Election Year Poses Challenge For Stks

The Dow is off to its best start to a year since 1998. But if history is a guide, this exuberance soon could give way to the first pangs of electoral anxiety.

In a typical presidential-election year, stocks start well but slip into a funk by spring, according to Ned Davis Research, which has measured election-year trends back to 1900. At least in part, the slump reflects the electoral unknowns, Ned Davis has concluded.

In a good year, investors deal with their jitters by late summer or early autumn and stocks recover. People get more comfortable with the November election outlook and put money back into stocks.

This year, with the Dow Jones Industrial Average up 6.2% in just over two months, many investors and analysts expect a pullback soon.

The looming election adds to ambient uncertainty about European debt and U.S. and Chinese growth prospects.

This year’s pre-election period is tense because the political debate is so polarized. Republicans promise to shrink government, while Democrats want to preserve government programs and, instead, increase taxes on the wealthy. The future seems unusually murky. The rancor is liable to be in full force this week amid Super Tuesday primary voting.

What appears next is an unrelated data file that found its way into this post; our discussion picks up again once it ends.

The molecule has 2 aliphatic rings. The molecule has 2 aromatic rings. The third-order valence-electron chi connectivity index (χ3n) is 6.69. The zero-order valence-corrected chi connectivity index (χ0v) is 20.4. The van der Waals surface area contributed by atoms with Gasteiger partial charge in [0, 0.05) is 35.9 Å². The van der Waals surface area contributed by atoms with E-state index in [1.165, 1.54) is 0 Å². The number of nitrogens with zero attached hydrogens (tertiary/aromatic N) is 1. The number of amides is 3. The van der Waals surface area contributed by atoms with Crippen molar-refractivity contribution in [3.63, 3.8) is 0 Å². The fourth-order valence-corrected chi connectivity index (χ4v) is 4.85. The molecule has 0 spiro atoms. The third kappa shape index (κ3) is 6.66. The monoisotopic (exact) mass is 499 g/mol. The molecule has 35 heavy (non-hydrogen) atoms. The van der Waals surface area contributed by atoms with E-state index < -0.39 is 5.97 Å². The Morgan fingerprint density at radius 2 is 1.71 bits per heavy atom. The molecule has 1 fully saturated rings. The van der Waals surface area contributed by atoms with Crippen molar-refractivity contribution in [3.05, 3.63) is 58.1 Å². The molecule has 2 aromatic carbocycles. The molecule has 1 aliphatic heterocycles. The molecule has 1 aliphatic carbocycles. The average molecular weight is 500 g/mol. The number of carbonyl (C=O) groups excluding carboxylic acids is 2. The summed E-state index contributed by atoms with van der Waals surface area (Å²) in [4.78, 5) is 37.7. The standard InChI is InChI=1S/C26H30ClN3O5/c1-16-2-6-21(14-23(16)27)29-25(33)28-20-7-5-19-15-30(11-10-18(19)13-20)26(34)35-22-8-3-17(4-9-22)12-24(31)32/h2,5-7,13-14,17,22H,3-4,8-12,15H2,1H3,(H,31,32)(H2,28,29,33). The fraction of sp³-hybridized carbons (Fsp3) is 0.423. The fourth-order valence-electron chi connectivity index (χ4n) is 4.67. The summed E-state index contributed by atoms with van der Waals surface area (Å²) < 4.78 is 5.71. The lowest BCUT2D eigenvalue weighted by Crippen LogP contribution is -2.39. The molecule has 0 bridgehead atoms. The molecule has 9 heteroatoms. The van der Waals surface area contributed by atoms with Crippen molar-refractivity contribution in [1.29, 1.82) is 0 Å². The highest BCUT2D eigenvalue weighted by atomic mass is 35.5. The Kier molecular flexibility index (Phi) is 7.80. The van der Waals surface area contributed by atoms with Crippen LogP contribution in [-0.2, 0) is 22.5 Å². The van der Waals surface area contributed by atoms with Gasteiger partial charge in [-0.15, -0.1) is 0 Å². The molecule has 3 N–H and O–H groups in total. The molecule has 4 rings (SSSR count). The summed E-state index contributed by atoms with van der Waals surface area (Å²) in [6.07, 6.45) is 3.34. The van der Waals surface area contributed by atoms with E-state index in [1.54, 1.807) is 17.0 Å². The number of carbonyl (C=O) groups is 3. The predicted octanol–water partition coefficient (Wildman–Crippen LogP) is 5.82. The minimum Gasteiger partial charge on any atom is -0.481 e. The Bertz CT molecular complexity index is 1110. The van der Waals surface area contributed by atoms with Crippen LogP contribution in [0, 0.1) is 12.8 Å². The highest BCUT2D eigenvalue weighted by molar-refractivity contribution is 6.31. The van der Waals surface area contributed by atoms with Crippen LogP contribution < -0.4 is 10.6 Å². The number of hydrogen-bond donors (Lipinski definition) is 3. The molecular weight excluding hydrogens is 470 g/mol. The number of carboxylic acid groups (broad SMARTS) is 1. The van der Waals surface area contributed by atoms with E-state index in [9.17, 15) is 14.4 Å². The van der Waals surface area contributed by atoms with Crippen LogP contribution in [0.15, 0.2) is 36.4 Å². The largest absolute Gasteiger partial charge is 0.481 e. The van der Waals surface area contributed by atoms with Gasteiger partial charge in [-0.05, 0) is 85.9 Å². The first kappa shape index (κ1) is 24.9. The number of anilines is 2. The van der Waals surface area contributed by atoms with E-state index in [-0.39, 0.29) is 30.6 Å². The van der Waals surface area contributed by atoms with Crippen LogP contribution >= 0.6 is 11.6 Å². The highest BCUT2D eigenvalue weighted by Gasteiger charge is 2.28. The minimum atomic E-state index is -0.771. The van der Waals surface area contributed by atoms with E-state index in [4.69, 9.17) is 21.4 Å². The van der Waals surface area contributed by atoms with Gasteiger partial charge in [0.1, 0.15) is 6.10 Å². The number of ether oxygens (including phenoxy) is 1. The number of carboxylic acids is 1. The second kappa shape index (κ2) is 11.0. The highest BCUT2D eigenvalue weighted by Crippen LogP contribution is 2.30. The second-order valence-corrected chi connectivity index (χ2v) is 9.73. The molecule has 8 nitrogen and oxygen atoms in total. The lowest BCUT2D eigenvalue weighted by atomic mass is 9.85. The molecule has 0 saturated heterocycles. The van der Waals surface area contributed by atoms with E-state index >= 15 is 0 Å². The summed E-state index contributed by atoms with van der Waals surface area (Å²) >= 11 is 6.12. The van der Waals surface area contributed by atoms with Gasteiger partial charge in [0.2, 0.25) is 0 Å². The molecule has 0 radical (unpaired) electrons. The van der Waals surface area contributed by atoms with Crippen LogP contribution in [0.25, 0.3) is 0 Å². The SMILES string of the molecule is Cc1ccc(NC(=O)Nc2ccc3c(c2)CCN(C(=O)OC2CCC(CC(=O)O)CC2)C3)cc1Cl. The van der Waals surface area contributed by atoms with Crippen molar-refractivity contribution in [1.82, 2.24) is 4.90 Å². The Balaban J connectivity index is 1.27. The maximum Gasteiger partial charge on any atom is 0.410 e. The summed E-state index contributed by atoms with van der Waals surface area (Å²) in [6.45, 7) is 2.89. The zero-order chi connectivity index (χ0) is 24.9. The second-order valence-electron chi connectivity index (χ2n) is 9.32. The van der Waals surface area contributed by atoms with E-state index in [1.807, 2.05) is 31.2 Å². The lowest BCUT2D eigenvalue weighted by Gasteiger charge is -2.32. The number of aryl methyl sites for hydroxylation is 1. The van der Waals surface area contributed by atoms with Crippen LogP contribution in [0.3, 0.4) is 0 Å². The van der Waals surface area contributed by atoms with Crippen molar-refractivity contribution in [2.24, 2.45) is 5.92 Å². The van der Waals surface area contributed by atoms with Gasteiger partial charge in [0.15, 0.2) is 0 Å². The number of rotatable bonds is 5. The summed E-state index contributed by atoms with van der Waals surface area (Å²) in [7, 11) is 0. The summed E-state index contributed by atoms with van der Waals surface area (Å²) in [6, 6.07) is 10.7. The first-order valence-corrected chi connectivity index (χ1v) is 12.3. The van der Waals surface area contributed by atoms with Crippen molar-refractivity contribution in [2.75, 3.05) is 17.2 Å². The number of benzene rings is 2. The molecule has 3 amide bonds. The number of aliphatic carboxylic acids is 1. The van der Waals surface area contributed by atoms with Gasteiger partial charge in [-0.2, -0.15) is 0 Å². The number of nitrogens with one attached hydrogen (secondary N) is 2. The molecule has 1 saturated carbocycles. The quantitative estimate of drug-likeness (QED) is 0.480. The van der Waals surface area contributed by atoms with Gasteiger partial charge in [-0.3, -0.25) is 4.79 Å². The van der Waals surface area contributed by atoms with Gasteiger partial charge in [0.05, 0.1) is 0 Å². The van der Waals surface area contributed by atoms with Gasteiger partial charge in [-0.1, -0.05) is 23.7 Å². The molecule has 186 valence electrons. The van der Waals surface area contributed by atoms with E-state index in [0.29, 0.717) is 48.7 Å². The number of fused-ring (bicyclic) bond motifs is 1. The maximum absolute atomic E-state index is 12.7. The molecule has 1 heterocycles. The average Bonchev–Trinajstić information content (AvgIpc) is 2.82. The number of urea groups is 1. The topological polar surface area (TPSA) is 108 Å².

The Dow has risen 7.5% on average in presidential years since 1900, compared with 7.35% for all years, according to Ned Davis’s data.

There have been wide variations, however, and because the sample size is small, the historical trends are more illustrative than conclusive.

The last presidential year, 2008, was a glaring exception, as the financial crisis eclipsed all else and stocks fell for most of the year.

The market has done especially well with a Democratic president and a Republican Congress, Ned Davis’s studies show. For the current election to fit that scenario, President Obama would need to be re-elected and his party would need to lose the Senate to the Republicans, a result very much in play.

Since 1900, the Dow has averaged a 7.8% annual gain under Democratic presidents, compared with a 3% annual gain under Republicans. With a Democratic president and a Republican Congress, the Dow has gained an average 9.6% a year.

While that divided-government scenario has been good for stocks in the past, some worry it won’t be this time.

If bickering Republicans and Democrats in December fail to renew the Bush tax cuts, payroll-tax cuts and extended unemployment benefits, that could slow economic growth, says BlackRock market strategist Russ Koesterich.

‘The uncertainty itself is likely to disrupt markets if it goes that long,’ Mr. Koesterich says.

By E.S. Browning| http://chinese.wsj.com/gb/20120305/aot155527_ENversion.shtml

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